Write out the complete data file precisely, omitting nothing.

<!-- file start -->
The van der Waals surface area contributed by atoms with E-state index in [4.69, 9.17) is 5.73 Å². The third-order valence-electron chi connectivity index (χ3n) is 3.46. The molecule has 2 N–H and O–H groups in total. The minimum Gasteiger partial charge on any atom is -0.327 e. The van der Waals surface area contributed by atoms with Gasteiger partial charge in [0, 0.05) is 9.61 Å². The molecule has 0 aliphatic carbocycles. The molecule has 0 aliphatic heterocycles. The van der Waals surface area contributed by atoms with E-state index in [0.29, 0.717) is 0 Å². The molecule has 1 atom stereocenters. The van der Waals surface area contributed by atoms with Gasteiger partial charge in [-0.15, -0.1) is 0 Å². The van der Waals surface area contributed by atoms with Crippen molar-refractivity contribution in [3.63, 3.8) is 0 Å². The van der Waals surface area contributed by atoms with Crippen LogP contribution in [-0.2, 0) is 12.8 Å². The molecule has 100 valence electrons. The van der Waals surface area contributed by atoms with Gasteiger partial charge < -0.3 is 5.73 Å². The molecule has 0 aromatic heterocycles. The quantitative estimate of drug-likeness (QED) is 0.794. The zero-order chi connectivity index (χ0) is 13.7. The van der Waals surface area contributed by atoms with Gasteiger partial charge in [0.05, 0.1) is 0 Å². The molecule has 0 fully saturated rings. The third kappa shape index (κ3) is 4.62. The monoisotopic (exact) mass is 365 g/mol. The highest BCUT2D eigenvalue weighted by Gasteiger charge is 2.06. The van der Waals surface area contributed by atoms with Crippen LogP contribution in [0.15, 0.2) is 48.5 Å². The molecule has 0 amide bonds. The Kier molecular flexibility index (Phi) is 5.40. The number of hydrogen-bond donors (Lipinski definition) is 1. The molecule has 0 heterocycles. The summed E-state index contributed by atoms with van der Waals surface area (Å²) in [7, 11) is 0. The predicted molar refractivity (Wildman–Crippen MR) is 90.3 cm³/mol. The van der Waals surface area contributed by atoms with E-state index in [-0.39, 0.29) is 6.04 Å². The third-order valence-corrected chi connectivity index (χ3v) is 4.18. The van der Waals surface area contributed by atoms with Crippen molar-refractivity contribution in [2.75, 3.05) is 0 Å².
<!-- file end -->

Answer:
The van der Waals surface area contributed by atoms with E-state index in [4.69, 9.17) is 5.73 Å². The third-order valence-electron chi connectivity index (χ3n) is 3.46. The molecule has 2 N–H and O–H groups in total. The minimum Gasteiger partial charge on any atom is -0.327 e. The van der Waals surface area contributed by atoms with Gasteiger partial charge in [0, 0.05) is 9.61 Å². The molecule has 0 aliphatic carbocycles. The molecule has 0 aliphatic heterocycles. The van der Waals surface area contributed by atoms with E-state index in [0.29, 0.717) is 0 Å². The molecule has 1 atom stereocenters. The van der Waals surface area contributed by atoms with Gasteiger partial charge in [-0.15, -0.1) is 0 Å². The van der Waals surface area contributed by atoms with Crippen molar-refractivity contribution in [3.63, 3.8) is 0 Å². The van der Waals surface area contributed by atoms with Crippen LogP contribution in [-0.2, 0) is 12.8 Å². The molecule has 100 valence electrons. The van der Waals surface area contributed by atoms with Gasteiger partial charge < -0.3 is 5.73 Å². The molecule has 0 aromatic heterocycles. The quantitative estimate of drug-likeness (QED) is 0.794. The zero-order chi connectivity index (χ0) is 13.7. The van der Waals surface area contributed by atoms with Gasteiger partial charge in [0.05, 0.1) is 0 Å². The molecule has 0 fully saturated rings. The third kappa shape index (κ3) is 4.62. The monoisotopic (exact) mass is 365 g/mol. The highest BCUT2D eigenvalue weighted by Gasteiger charge is 2.06. The van der Waals surface area contributed by atoms with Crippen LogP contribution in [0.15, 0.2) is 48.5 Å². The molecule has 0 amide bonds. The Kier molecular flexibility index (Phi) is 5.40. The number of hydrogen-bond donors (Lipinski definition) is 1. The molecule has 0 heterocycles. The summed E-state index contributed by atoms with van der Waals surface area (Å²) in [7, 11) is 0. The predicted molar refractivity (Wildman–Crippen MR) is 90.3 cm³/mol. The van der Waals surface area contributed by atoms with E-state index in [-0.39, 0.29) is 6.04 Å². The third-order valence-corrected chi connectivity index (χ3v) is 4.18. The van der Waals surface area contributed by atoms with Crippen molar-refractivity contribution in [2.75, 3.05) is 0 Å².